Promises can be thought of as a callback manager, it manages our callbacks in a trustable fashion

Promise API Using event listeners of ‘complete’ and ‘error’ uninvert the issue with inversion of control, it brings sanity back to the situation

We subscribe and unsubscribe to events

The trust issues with callback hell are solved by this

var promise = trackCheckout(purchaseInfo)


Promises are a bit like callbacks But they solve all sorts of issues that we have with callback functions like:** **

  • Only resolved once
  • Either success or fail
  • Messages passed
  • Exceptions become errors
  • Value is immutable once resolved

Because the value is immutable it can be passed around to other symptoms without concern that it could be changed

Flow Control Flow control is managing how many async calls are called and ordered

Chaining Promises

.then(function() { return doSecondThing(); })
.then(function() { return doThirdThing(); })
.then( complete, Error);

Chaining promises displays as a vertical chain rather than a nested pyramid

Another example of chaining promises

function getFile(file){
  return new Promise((resolve, reject) => {
    fakeAjax(file, resolve);

function output(text){

let p1 = getFile('file1');
let p2 = getFile('file2');
let p3 = getFile('file3');

.then(() => p2)
.then(() => p3)
.then(() => output('Complete'));

Inline arrow functions should be kept to a minimum and one line or two maximum to make it readable

The example above with everything as a separate step is ideal in promise chaining

Chaining an arbitrary number of promises Here we use map to convert an array of urls to an array of promises

Reduce turns it into a chain of promises

function getFile(file){
  return new Promise((resolve, reject) => {
    fakeAjax(file, resolve);

['file1', 'file2', 'file3', 'file1']
.reduce((chain, pr) => {
  return chain.then(() => { return pr; }).then(output);
}, Promise.resolve())
.then(() => console.log('Complete'));

Promise.all This allows us to do multiple requests, fire them in parallel and get the result

This is a ‘gate’, all need to be completed before we can continue but can happen in any order

Promise.race This fires multiple requests, whichever finishes first is processed


A generator is a pausable function, you can pause and resume as many times as necessary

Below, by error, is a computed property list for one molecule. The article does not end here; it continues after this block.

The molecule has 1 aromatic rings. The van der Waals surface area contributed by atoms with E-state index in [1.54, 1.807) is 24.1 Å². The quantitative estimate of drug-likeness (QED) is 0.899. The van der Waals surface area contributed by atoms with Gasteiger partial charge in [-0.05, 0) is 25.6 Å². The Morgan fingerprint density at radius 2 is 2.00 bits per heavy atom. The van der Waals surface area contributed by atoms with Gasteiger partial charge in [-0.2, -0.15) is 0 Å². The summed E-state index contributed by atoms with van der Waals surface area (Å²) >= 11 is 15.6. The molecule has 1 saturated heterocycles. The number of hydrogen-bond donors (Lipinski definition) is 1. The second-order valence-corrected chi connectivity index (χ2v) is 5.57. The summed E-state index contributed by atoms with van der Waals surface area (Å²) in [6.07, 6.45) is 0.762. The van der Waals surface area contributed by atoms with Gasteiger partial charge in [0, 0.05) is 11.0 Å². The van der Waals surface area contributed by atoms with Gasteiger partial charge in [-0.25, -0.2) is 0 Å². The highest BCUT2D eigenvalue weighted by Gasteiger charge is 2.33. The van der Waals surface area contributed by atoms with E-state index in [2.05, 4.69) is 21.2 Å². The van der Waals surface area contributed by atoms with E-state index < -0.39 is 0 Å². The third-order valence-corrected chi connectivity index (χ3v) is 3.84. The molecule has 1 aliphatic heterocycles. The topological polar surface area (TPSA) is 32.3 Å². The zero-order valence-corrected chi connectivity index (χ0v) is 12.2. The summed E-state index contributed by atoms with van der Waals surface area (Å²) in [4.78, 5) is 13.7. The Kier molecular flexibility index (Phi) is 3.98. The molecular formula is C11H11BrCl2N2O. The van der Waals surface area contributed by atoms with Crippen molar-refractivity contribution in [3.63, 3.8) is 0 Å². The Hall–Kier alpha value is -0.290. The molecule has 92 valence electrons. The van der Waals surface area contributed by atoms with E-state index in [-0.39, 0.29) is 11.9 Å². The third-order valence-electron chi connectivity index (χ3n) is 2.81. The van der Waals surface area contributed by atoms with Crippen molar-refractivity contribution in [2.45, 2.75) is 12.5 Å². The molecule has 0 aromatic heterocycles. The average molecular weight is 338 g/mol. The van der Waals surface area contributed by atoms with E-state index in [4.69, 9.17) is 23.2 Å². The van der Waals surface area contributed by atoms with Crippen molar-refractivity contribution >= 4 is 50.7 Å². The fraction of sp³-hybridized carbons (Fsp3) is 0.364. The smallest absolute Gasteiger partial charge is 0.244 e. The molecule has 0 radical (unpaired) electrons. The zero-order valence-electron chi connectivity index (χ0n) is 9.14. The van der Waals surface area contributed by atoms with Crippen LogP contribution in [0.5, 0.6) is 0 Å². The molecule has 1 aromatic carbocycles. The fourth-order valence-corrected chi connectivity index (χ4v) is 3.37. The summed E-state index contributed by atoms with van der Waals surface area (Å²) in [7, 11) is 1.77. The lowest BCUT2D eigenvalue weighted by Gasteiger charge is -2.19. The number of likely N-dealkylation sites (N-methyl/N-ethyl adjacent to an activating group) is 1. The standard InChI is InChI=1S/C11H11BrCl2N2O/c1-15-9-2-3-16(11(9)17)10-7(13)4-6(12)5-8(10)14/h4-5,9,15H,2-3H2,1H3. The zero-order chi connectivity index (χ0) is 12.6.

Generators are about solving the non local, non sequential reasonability problem

In JavaScript all functions have a run to completion semantic

At any one moment only one function is running

Generators do not have a run to completion semantic

A generator is a syntactic form of declaring a state machine

A state machine is a patterned series of flow from one state to another state and listing all the transitions out

It’s possible to make state machines without generators but it takes a lot of work

When the generator is waiting it doesn’t block the whole program

Example of a generator

function *gen(){

let it = gen();;;

Calling a generator function creates an iterator

Yield can pass values

function *main() {
yield 1;
yield 2;
yield 3;

let it2 = main();; // { value: 1, done: false }; // { value: 2, done: false }; // { value: 3, done: false }; // { value: undefined, done: true }

For of loop Because a generator is an iterative algorithm you can loop over the values they return using the new ES6 for of loop

for (let o of main()) {

It’s possible to pass values to a generator too

function* run (){
  let x = 1 + (yield);
  let y = 1 + (yield);
  yield (x + y);

let it = run();;;

Using a generator with while true

function* runInfinite (){
    yield 'test';

let it2 = runInfinite();
console.log(; // { value: 'test', done: false }
console.log(; // { value: 'test', done: false }
console.log(; // { value: 'test', done: false }
console.log(; // { value: 'test', done: false }

Synchronous looking async code // Async generator

function getData(d) {
  setTimeout(function(){; }, 1000);

function* run (){
  let x = 1 + (yield getData(10));
  let y = 1 + (yield getData(30));
  let answer = yield (getData(x + y));

let it = run();;

Thenables These aren’t quite the same as promises but can be used in a similar way

To look up later